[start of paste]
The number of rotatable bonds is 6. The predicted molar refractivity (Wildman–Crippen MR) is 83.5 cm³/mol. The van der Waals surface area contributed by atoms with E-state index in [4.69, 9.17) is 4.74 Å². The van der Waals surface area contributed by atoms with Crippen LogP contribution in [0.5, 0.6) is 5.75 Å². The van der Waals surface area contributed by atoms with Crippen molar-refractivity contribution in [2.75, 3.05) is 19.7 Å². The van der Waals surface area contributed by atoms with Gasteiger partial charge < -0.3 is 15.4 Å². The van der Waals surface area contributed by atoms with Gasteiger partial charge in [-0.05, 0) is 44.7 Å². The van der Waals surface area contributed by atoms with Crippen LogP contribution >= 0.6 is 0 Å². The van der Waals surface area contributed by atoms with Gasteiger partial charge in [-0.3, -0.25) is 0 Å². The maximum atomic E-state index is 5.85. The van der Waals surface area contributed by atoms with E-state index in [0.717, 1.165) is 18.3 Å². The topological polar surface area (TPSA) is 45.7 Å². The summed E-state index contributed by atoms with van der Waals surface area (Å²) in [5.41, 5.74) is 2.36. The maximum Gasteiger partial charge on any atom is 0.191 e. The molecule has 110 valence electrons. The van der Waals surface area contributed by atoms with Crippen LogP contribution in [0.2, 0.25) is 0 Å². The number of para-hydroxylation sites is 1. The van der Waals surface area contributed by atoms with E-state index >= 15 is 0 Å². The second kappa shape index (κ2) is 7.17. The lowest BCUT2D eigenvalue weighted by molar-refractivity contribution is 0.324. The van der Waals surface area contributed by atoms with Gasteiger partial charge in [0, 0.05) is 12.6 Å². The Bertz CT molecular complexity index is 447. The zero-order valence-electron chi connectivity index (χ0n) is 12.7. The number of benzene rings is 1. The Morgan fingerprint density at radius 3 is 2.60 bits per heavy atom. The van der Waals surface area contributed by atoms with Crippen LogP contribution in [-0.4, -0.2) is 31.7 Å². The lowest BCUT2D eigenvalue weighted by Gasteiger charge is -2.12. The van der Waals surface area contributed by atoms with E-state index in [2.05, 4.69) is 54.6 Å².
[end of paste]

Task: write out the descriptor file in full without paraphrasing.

The number of rotatable bonds is 6. The predicted molar refractivity (Wildman–Crippen MR) is 83.5 cm³/mol. The van der Waals surface area contributed by atoms with E-state index in [4.69, 9.17) is 4.74 Å². The van der Waals surface area contributed by atoms with Crippen LogP contribution in [0.5, 0.6) is 5.75 Å². The van der Waals surface area contributed by atoms with Crippen molar-refractivity contribution in [2.75, 3.05) is 19.7 Å². The van der Waals surface area contributed by atoms with Gasteiger partial charge < -0.3 is 15.4 Å². The van der Waals surface area contributed by atoms with Gasteiger partial charge in [-0.05, 0) is 44.7 Å². The van der Waals surface area contributed by atoms with Crippen LogP contribution >= 0.6 is 0 Å². The van der Waals surface area contributed by atoms with Gasteiger partial charge in [-0.3, -0.25) is 0 Å². The maximum atomic E-state index is 5.85. The van der Waals surface area contributed by atoms with E-state index in [0.717, 1.165) is 18.3 Å². The topological polar surface area (TPSA) is 45.7 Å². The summed E-state index contributed by atoms with van der Waals surface area (Å²) in [5.41, 5.74) is 2.36. The maximum Gasteiger partial charge on any atom is 0.191 e. The molecule has 110 valence electrons. The van der Waals surface area contributed by atoms with Crippen LogP contribution in [0.2, 0.25) is 0 Å². The number of para-hydroxylation sites is 1. The van der Waals surface area contributed by atoms with E-state index >= 15 is 0 Å². The second kappa shape index (κ2) is 7.17. The lowest BCUT2D eigenvalue weighted by molar-refractivity contribution is 0.324. The van der Waals surface area contributed by atoms with Gasteiger partial charge in [0, 0.05) is 12.6 Å². The Bertz CT molecular complexity index is 447. The zero-order valence-electron chi connectivity index (χ0n) is 12.7. The number of benzene rings is 1. The Morgan fingerprint density at radius 3 is 2.60 bits per heavy atom. The van der Waals surface area contributed by atoms with Crippen LogP contribution in [-0.4, -0.2) is 31.7 Å². The lowest BCUT2D eigenvalue weighted by Gasteiger charge is -2.12. The van der Waals surface area contributed by atoms with E-state index in [2.05, 4.69) is 54.6 Å².